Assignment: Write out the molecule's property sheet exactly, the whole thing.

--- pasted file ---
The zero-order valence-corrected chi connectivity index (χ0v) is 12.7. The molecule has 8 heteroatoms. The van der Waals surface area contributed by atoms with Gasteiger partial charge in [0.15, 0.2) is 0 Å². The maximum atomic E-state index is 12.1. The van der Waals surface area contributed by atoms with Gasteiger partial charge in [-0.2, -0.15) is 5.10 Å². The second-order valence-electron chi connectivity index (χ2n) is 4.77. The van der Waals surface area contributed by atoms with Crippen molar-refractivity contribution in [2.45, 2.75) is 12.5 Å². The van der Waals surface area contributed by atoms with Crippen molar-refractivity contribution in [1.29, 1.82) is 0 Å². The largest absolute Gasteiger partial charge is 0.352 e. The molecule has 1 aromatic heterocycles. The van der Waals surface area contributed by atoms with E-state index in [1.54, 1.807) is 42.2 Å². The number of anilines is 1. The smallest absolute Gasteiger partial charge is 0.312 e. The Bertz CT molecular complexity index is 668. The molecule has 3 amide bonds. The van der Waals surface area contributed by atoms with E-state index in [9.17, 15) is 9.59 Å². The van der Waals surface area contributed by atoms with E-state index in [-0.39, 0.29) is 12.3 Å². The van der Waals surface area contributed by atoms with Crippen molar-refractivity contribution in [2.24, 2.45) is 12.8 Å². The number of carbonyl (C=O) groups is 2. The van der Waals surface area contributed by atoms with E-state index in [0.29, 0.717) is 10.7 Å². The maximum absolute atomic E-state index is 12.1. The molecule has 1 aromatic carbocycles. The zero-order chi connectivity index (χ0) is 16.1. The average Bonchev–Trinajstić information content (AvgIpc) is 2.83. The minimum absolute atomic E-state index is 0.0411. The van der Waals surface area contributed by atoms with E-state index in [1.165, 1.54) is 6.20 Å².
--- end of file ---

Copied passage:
The zero-order valence-corrected chi connectivity index (χ0v) is 12.7. The molecule has 8 heteroatoms. The van der Waals surface area contributed by atoms with Gasteiger partial charge in [0.15, 0.2) is 0 Å². The maximum atomic E-state index is 12.1. The van der Waals surface area contributed by atoms with Gasteiger partial charge in [-0.2, -0.15) is 5.10 Å². The second-order valence-electron chi connectivity index (χ2n) is 4.77. The van der Waals surface area contributed by atoms with Crippen molar-refractivity contribution in [2.45, 2.75) is 12.5 Å². The van der Waals surface area contributed by atoms with Crippen molar-refractivity contribution in [1.29, 1.82) is 0 Å². The largest absolute Gasteiger partial charge is 0.352 e. The molecule has 1 aromatic heterocycles. The van der Waals surface area contributed by atoms with E-state index in [1.54, 1.807) is 42.2 Å². The number of anilines is 1. The smallest absolute Gasteiger partial charge is 0.312 e. The Bertz CT molecular complexity index is 668. The molecule has 3 amide bonds. The van der Waals surface area contributed by atoms with E-state index in [9.17, 15) is 9.59 Å². The van der Waals surface area contributed by atoms with E-state index in [-0.39, 0.29) is 12.3 Å². The van der Waals surface area contributed by atoms with Crippen molar-refractivity contribution in [2.24, 2.45) is 12.8 Å². The number of carbonyl (C=O) groups is 2. The van der Waals surface area contributed by atoms with E-state index in [0.29, 0.717) is 10.7 Å². The maximum absolute atomic E-state index is 12.1. The molecule has 1 aromatic carbocycles. The zero-order chi connectivity index (χ0) is 16.1. The average Bonchev–Trinajstić information content (AvgIpc) is 2.83. The minimum absolute atomic E-state index is 0.0411. The van der Waals surface area contributed by atoms with E-state index in [1.165, 1.54) is 6.20 Å².